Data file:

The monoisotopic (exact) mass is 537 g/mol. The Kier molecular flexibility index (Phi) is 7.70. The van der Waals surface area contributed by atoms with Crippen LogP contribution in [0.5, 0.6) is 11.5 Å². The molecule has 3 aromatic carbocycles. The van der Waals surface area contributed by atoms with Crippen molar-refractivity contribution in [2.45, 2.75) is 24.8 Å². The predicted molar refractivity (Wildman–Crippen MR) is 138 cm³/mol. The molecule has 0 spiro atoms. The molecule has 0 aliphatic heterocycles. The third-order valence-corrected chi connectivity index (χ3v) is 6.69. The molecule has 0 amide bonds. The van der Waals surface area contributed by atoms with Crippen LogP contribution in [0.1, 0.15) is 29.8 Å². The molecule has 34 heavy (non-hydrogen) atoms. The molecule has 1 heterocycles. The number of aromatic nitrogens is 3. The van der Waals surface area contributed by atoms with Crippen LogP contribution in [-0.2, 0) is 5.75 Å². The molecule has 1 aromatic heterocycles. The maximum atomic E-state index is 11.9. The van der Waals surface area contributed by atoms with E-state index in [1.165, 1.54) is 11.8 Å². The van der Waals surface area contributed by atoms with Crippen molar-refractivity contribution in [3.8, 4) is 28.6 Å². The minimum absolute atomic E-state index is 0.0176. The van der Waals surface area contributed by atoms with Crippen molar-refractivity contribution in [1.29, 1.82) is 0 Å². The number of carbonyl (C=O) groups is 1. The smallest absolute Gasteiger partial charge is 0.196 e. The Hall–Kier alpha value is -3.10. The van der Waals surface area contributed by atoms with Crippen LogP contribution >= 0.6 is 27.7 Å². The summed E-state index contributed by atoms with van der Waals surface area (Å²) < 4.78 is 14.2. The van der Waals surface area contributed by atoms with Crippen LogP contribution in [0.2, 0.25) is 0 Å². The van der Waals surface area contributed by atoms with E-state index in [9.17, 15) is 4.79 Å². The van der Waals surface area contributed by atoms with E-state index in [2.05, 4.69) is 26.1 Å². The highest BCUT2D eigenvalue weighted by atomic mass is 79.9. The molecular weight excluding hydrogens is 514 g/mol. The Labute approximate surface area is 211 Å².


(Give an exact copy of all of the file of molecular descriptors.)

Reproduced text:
The monoisotopic (exact) mass is 537 g/mol. The Kier molecular flexibility index (Phi) is 7.70. The van der Waals surface area contributed by atoms with Crippen LogP contribution in [0.5, 0.6) is 11.5 Å². The molecule has 3 aromatic carbocycles. The van der Waals surface area contributed by atoms with Crippen molar-refractivity contribution in [2.45, 2.75) is 24.8 Å². The predicted molar refractivity (Wildman–Crippen MR) is 138 cm³/mol. The molecule has 0 spiro atoms. The molecule has 0 aliphatic heterocycles. The third-order valence-corrected chi connectivity index (χ3v) is 6.69. The molecule has 0 amide bonds. The van der Waals surface area contributed by atoms with Crippen LogP contribution in [0.1, 0.15) is 29.8 Å². The molecule has 34 heavy (non-hydrogen) atoms. The molecule has 1 heterocycles. The number of aromatic nitrogens is 3. The van der Waals surface area contributed by atoms with Crippen LogP contribution in [-0.2, 0) is 5.75 Å². The molecule has 1 aromatic heterocycles. The maximum atomic E-state index is 11.9. The van der Waals surface area contributed by atoms with E-state index in [1.165, 1.54) is 11.8 Å². The van der Waals surface area contributed by atoms with Crippen molar-refractivity contribution in [3.8, 4) is 28.6 Å². The minimum absolute atomic E-state index is 0.0176. The van der Waals surface area contributed by atoms with Crippen molar-refractivity contribution in [1.29, 1.82) is 0 Å². The number of carbonyl (C=O) groups is 1. The smallest absolute Gasteiger partial charge is 0.196 e. The Hall–Kier alpha value is -3.10. The van der Waals surface area contributed by atoms with Crippen LogP contribution >= 0.6 is 27.7 Å². The summed E-state index contributed by atoms with van der Waals surface area (Å²) < 4.78 is 14.2. The van der Waals surface area contributed by atoms with Crippen LogP contribution in [0.2, 0.25) is 0 Å². The van der Waals surface area contributed by atoms with E-state index in [9.17, 15) is 4.79 Å². The van der Waals surface area contributed by atoms with E-state index in [2.05, 4.69) is 26.1 Å². The highest BCUT2D eigenvalue weighted by atomic mass is 79.9. The molecular weight excluding hydrogens is 514 g/mol. The Labute approximate surface area is 211 Å².